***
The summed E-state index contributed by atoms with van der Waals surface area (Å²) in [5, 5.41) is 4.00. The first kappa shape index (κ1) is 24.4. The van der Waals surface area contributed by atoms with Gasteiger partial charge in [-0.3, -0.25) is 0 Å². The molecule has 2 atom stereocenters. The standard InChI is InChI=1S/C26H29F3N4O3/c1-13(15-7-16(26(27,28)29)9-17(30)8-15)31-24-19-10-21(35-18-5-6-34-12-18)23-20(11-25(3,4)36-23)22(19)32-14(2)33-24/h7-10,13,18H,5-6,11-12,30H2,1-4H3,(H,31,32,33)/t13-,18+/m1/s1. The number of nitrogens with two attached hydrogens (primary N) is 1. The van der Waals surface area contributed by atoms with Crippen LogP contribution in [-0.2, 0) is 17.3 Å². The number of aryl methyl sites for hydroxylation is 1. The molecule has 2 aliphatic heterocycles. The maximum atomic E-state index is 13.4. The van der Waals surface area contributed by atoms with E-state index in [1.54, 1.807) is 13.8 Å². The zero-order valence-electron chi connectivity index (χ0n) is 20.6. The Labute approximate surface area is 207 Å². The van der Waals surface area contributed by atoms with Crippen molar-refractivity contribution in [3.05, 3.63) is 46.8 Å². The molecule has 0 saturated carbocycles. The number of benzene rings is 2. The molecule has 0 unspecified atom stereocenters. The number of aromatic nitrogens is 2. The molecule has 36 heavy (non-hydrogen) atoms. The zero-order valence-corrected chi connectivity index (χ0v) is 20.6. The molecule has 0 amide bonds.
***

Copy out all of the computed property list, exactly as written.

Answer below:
The summed E-state index contributed by atoms with van der Waals surface area (Å²) in [5, 5.41) is 4.00. The first kappa shape index (κ1) is 24.4. The van der Waals surface area contributed by atoms with Gasteiger partial charge in [-0.3, -0.25) is 0 Å². The molecule has 2 atom stereocenters. The standard InChI is InChI=1S/C26H29F3N4O3/c1-13(15-7-16(26(27,28)29)9-17(30)8-15)31-24-19-10-21(35-18-5-6-34-12-18)23-20(11-25(3,4)36-23)22(19)32-14(2)33-24/h7-10,13,18H,5-6,11-12,30H2,1-4H3,(H,31,32,33)/t13-,18+/m1/s1. The number of nitrogens with two attached hydrogens (primary N) is 1. The van der Waals surface area contributed by atoms with Crippen LogP contribution in [-0.2, 0) is 17.3 Å². The number of aryl methyl sites for hydroxylation is 1. The molecule has 2 aliphatic heterocycles. The maximum atomic E-state index is 13.4. The van der Waals surface area contributed by atoms with E-state index in [1.54, 1.807) is 13.8 Å². The zero-order valence-electron chi connectivity index (χ0n) is 20.6. The Labute approximate surface area is 207 Å². The van der Waals surface area contributed by atoms with Crippen molar-refractivity contribution in [3.05, 3.63) is 46.8 Å². The molecule has 0 saturated carbocycles. The number of benzene rings is 2. The molecule has 0 unspecified atom stereocenters. The number of aromatic nitrogens is 2. The molecule has 36 heavy (non-hydrogen) atoms. The zero-order valence-corrected chi connectivity index (χ0v) is 20.6. The molecule has 0 amide bonds.